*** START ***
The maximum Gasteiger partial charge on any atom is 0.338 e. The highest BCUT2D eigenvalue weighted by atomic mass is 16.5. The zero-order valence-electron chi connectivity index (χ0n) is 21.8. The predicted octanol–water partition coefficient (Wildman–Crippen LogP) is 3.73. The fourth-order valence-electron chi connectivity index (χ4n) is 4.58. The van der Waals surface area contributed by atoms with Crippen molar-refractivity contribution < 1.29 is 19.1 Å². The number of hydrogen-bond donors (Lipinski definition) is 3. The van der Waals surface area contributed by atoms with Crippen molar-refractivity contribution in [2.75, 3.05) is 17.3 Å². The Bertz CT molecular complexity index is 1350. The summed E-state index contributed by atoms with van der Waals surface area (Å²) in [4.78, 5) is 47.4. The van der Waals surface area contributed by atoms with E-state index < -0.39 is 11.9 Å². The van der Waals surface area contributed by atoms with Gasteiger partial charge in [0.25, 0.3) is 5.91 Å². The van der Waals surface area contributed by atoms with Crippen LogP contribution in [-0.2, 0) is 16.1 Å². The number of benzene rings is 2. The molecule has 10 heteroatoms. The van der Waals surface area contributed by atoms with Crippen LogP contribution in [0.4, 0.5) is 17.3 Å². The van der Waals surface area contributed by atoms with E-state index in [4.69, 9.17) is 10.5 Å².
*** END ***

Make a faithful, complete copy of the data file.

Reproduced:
The maximum Gasteiger partial charge on any atom is 0.338 e. The highest BCUT2D eigenvalue weighted by atomic mass is 16.5. The zero-order valence-electron chi connectivity index (χ0n) is 21.8. The predicted octanol–water partition coefficient (Wildman–Crippen LogP) is 3.73. The fourth-order valence-electron chi connectivity index (χ4n) is 4.58. The van der Waals surface area contributed by atoms with Crippen molar-refractivity contribution < 1.29 is 19.1 Å². The number of hydrogen-bond donors (Lipinski definition) is 3. The van der Waals surface area contributed by atoms with Crippen molar-refractivity contribution in [2.75, 3.05) is 17.3 Å². The Bertz CT molecular complexity index is 1350. The summed E-state index contributed by atoms with van der Waals surface area (Å²) in [4.78, 5) is 47.4. The van der Waals surface area contributed by atoms with E-state index < -0.39 is 11.9 Å². The van der Waals surface area contributed by atoms with Gasteiger partial charge in [0.25, 0.3) is 5.91 Å². The van der Waals surface area contributed by atoms with Crippen LogP contribution in [-0.2, 0) is 16.1 Å². The number of benzene rings is 2. The molecule has 10 heteroatoms. The van der Waals surface area contributed by atoms with Crippen LogP contribution in [0.4, 0.5) is 17.3 Å². The van der Waals surface area contributed by atoms with E-state index in [4.69, 9.17) is 10.5 Å².